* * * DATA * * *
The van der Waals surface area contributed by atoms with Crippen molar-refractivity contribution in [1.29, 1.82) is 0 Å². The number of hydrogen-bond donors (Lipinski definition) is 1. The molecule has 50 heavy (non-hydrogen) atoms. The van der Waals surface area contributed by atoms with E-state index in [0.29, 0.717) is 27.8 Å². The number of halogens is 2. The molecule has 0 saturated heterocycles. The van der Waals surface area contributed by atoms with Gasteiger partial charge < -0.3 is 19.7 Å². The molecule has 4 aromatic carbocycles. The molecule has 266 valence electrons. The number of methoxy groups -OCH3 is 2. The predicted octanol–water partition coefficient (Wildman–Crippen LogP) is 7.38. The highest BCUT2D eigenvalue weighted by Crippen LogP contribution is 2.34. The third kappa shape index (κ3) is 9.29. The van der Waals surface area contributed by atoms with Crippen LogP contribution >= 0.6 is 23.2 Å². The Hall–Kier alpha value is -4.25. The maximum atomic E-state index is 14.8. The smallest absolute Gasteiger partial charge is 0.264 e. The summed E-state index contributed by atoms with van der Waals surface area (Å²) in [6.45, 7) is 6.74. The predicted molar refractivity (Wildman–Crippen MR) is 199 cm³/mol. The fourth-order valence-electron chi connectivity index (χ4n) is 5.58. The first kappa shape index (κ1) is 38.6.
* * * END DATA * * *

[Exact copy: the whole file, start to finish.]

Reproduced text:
The van der Waals surface area contributed by atoms with Crippen molar-refractivity contribution in [1.29, 1.82) is 0 Å². The number of hydrogen-bond donors (Lipinski definition) is 1. The molecule has 50 heavy (non-hydrogen) atoms. The van der Waals surface area contributed by atoms with E-state index in [0.29, 0.717) is 27.8 Å². The number of halogens is 2. The molecule has 0 saturated heterocycles. The van der Waals surface area contributed by atoms with Gasteiger partial charge < -0.3 is 19.7 Å². The molecule has 4 aromatic carbocycles. The molecule has 266 valence electrons. The number of methoxy groups -OCH3 is 2. The predicted octanol–water partition coefficient (Wildman–Crippen LogP) is 7.38. The highest BCUT2D eigenvalue weighted by Crippen LogP contribution is 2.34. The third kappa shape index (κ3) is 9.29. The van der Waals surface area contributed by atoms with Crippen LogP contribution >= 0.6 is 23.2 Å². The Hall–Kier alpha value is -4.25. The maximum atomic E-state index is 14.8. The smallest absolute Gasteiger partial charge is 0.264 e. The summed E-state index contributed by atoms with van der Waals surface area (Å²) in [6.45, 7) is 6.74. The predicted molar refractivity (Wildman–Crippen MR) is 199 cm³/mol. The fourth-order valence-electron chi connectivity index (χ4n) is 5.58. The first kappa shape index (κ1) is 38.6.